Belfast is situated on Northern Ireland's eastern coast. The city is flanked to the northwest by a series of hills, including Cavehill, which is thought to be the inspiration for Jonathan Swift's novel, Gulliver's Travels. Belfast is located at the western end of Belfast Lough and at the mouth of the River Lagan making it an ideal location for the shipbuilding industry that once made it famous. When the Titanic was built in Belfast in 1912, Harland and Wolff had the largest shipyard in the world. Originally a town in County Antrim, the County borough of Belfast was created when it was granted city status by Queen Victoria in 1888.
To reach Belfast we had driven from London to Stranraer in order to catch a sealink sailing to Larne. A relatively uneventful short crossing is only recalled due to the chance meeting with the brother of former Chelsea player and Manager, Eddie McCreadie, who was the bar steward.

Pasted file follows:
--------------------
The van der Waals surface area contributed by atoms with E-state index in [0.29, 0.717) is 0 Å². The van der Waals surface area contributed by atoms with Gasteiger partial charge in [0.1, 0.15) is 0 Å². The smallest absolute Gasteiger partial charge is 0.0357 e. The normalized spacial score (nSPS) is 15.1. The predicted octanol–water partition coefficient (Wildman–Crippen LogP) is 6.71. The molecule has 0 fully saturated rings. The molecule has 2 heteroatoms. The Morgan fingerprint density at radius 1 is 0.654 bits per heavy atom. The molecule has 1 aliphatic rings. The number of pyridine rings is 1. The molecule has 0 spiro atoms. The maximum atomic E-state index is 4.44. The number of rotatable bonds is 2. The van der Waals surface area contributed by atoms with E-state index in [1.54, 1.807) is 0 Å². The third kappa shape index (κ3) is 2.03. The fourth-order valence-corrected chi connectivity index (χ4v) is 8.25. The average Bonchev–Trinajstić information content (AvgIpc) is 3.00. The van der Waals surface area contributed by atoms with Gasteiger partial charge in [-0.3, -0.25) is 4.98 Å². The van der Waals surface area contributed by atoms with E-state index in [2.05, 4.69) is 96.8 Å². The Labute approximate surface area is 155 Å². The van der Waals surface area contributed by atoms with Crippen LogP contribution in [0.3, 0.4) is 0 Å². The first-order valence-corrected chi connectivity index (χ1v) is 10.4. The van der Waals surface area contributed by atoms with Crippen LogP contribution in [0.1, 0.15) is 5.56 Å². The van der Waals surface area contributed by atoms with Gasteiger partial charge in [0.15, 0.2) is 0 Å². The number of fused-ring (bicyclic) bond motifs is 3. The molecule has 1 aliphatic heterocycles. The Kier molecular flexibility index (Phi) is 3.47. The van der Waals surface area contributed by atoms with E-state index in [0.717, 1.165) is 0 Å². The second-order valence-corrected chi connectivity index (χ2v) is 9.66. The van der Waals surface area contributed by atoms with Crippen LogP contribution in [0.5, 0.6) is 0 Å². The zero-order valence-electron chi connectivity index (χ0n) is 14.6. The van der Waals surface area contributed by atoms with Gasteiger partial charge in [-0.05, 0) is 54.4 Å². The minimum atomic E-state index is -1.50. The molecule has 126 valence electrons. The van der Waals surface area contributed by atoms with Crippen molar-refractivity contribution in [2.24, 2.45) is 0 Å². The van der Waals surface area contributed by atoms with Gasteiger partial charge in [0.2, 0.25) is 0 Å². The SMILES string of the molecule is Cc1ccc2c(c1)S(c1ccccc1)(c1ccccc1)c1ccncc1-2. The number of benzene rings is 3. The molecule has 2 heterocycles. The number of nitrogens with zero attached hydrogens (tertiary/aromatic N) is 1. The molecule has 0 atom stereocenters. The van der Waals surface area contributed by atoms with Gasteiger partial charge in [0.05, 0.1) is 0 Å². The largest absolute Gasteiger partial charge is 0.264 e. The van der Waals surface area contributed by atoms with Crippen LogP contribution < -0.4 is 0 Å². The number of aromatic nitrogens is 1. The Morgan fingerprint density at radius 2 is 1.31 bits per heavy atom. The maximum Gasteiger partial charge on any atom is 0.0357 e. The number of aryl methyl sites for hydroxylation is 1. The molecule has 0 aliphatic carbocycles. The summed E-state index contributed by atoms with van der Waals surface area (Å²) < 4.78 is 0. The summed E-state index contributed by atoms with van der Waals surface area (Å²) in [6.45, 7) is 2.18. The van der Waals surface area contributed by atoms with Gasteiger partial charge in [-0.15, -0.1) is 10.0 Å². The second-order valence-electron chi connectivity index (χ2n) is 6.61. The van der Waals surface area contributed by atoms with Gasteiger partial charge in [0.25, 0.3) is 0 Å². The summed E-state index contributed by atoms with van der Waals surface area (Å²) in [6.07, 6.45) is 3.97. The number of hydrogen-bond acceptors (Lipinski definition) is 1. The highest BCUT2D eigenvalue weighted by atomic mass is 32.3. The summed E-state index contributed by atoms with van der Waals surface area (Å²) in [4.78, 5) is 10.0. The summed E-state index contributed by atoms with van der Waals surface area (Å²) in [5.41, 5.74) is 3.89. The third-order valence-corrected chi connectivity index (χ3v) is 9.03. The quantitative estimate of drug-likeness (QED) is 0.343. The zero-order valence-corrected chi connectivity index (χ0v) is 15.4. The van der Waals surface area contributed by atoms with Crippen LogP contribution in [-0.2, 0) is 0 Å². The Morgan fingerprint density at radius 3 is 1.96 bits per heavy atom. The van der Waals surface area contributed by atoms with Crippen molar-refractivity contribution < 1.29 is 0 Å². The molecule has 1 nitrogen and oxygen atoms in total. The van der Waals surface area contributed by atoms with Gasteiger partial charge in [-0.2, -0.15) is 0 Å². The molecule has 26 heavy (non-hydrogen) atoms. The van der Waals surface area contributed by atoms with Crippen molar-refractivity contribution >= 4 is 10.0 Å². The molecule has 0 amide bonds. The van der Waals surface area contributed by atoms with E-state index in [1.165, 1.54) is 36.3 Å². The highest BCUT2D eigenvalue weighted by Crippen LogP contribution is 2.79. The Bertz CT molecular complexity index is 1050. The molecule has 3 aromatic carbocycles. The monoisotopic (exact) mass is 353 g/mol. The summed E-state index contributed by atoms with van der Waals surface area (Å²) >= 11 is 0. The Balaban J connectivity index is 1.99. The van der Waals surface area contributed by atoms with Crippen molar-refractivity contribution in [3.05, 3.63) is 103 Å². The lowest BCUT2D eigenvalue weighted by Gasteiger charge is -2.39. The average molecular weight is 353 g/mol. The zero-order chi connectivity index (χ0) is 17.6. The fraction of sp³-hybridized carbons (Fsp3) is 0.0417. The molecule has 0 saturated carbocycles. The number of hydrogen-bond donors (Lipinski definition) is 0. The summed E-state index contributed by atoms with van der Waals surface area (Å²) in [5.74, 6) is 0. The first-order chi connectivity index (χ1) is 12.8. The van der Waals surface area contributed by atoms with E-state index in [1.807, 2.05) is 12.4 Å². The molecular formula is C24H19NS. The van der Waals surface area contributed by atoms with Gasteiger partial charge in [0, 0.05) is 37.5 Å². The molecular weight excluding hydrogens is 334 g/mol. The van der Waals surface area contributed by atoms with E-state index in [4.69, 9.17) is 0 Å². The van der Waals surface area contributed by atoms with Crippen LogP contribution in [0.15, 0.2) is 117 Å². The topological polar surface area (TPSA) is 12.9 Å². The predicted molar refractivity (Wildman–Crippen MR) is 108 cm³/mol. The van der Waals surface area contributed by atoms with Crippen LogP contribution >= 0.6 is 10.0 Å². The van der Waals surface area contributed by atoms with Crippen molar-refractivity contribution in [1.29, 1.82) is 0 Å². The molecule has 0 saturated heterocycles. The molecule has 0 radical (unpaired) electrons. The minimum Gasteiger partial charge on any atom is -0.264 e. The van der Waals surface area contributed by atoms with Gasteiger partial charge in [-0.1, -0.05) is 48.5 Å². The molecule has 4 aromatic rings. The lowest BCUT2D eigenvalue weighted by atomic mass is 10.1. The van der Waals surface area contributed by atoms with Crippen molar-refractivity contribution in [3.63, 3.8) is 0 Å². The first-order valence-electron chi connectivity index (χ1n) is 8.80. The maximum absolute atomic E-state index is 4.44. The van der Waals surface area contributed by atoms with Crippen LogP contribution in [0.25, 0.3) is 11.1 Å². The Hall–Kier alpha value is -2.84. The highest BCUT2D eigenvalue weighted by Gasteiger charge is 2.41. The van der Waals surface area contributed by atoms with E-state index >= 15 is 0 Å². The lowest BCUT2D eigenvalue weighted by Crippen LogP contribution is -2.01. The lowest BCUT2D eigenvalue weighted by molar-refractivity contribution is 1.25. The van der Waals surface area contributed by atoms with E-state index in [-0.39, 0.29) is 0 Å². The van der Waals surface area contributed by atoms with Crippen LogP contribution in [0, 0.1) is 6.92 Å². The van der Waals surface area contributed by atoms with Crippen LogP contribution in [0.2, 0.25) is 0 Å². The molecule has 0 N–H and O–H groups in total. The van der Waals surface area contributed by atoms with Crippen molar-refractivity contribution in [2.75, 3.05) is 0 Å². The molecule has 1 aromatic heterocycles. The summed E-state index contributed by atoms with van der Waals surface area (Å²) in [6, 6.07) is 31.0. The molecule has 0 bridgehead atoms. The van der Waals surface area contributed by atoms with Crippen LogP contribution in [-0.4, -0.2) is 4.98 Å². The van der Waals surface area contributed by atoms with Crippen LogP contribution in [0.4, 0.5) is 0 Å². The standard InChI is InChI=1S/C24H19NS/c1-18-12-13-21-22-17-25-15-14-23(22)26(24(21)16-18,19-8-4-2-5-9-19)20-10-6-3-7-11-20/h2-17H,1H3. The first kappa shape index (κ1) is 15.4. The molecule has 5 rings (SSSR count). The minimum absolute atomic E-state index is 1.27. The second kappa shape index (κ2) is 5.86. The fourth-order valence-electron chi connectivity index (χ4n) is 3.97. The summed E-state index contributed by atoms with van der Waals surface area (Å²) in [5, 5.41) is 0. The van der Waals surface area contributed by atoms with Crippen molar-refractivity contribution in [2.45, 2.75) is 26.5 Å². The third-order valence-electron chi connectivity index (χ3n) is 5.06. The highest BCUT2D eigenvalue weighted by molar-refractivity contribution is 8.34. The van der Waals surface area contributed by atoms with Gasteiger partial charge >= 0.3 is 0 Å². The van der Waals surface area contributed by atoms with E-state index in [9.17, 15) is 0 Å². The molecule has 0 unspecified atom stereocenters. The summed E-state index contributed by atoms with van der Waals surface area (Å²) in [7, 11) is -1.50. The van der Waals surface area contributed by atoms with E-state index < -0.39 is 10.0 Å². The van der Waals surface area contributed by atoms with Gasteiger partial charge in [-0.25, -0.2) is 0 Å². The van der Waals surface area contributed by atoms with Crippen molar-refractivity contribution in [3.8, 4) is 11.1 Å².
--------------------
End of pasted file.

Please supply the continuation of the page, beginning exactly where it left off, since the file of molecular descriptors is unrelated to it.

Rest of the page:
The Oval has been home to Glentoran since 1892. Before that the team used Ormeau Park from 1882 to 1886. Then the team shifted to King's Field in Ballymacarrett for four years until 1890. The team's next destination was Musgrave Park. It was only used for two seasons until 1892 when the Glens moved to the Oval in Dee Street, east Belfast. A new Oval was built in 1903 with the pitch being turned around ninety degrees.
Both clubs were soon to be celebrating their centenary, having been founded in 1882. An entertaining match saw Ossie Ardiles, Glenn Hoddle and Mark Falco (above) score for the FA Cup holders.